Haddock everywhere

Haddock everywhere

The abundance of haddock off the south-west of England and the shortage of quota are causing huge difficulties for fishermen across the region who are forced to dump fish they are not able to avoid catching.

‘Haddock isn’t the only problem,’ said Roger Nowell of Newlyn trawler Imogen III. ‘We’re throwing back small-eyed ray and common skate, as well as small amounts of bass that are going over the side dead.’

He reported that for the last trip they discarded more fish than the boat landed, losing more half of the potential value of the trip.

‘I’ve told DEFRA about the volume of haddocks we’re dumping at the moment, so they know about this. The fact that the discard ban isn’t yet enforced here for haddocks indicates there’s space for some common sense to prevail. I reckon to meet the amounts of fish out there would mean increasing the quota 400-500%, just to allow us to continue fishing,’ he said.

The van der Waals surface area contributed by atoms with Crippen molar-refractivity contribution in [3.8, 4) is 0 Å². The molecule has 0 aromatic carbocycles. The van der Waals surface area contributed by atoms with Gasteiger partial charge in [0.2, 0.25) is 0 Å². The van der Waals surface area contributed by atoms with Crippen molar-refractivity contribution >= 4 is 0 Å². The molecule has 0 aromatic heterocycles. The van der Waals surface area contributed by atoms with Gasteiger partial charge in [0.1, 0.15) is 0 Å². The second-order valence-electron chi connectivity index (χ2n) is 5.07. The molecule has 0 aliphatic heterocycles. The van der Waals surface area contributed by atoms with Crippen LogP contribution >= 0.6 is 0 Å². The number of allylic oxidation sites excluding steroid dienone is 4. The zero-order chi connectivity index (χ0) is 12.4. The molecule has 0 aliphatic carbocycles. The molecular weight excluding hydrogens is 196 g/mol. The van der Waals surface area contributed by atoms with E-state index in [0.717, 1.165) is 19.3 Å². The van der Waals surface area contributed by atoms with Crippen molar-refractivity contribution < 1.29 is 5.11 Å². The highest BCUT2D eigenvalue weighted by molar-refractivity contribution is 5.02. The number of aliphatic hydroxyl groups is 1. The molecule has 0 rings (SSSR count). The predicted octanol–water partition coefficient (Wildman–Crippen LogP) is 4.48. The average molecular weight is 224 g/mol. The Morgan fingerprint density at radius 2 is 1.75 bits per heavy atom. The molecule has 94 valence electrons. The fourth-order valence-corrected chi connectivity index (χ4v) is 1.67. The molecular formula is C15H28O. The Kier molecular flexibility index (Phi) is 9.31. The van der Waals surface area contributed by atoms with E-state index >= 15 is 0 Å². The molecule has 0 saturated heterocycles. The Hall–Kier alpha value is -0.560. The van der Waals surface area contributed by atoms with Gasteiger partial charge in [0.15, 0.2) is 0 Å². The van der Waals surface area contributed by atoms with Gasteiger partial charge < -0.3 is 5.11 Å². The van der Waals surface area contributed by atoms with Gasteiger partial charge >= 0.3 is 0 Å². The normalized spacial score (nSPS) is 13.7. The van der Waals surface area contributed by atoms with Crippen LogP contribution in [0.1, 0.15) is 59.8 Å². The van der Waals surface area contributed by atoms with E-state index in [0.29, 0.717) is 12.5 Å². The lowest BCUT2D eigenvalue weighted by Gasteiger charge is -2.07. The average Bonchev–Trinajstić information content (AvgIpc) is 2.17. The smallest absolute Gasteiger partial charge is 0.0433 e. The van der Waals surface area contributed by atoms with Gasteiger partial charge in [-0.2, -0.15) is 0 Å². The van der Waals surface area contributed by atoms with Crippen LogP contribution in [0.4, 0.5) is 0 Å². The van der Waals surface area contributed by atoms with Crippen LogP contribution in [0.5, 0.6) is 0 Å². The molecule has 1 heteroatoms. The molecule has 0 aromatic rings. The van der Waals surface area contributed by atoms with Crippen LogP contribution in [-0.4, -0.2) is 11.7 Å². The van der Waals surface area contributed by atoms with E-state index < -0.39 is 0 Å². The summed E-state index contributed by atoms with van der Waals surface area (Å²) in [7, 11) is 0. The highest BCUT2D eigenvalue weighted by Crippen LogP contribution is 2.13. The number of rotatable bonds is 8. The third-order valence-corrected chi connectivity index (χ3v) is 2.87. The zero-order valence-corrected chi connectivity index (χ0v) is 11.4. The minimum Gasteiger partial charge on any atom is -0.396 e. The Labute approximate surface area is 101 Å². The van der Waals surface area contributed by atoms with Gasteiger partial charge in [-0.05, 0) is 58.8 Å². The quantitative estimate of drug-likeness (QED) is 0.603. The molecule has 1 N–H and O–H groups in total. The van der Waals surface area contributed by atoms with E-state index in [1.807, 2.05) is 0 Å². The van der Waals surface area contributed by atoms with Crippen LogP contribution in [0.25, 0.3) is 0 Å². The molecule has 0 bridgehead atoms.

‘Fishing effort here is nowhere near what it used to be. There are nine trawlers fishing from Newlyn and four of those are under 10m, and there are a dozen or so beamers left. Twenty years ago there were 45 trawlers and four times as many beam trawlers. Effort has been slashed so much, you’d have thought we’d deserve some recognition for what has been done and for how much the fleet has been decimated.’
‘Fish stocks are very healthy and definitely not overfished. The idea of overfishing here is a million miles away from the reality.”

Roger Nowell said that in the twenty years since he left beam trawling and switched to fishing from his own smaller stern trawler, the state of fish stocks is easily as good as it has ever been.

‘We’re getting skate off the Wolf Rock now, when we used to have to go all the way to the Bishop Rock before to see skate. As well as skate, spurdogs are a massive menace now and they seem to be everywhere we go,’ Roger Nowell said.

‘There will be bankruptcies in this village and people like me will have their boats tied up if this doesn’t change. We’re all hoping that there’s some common sense somewhere to address this, which would also give people a chance to re-invest in business and draw in youngsters to an industry where they don’t see a future at the moment.’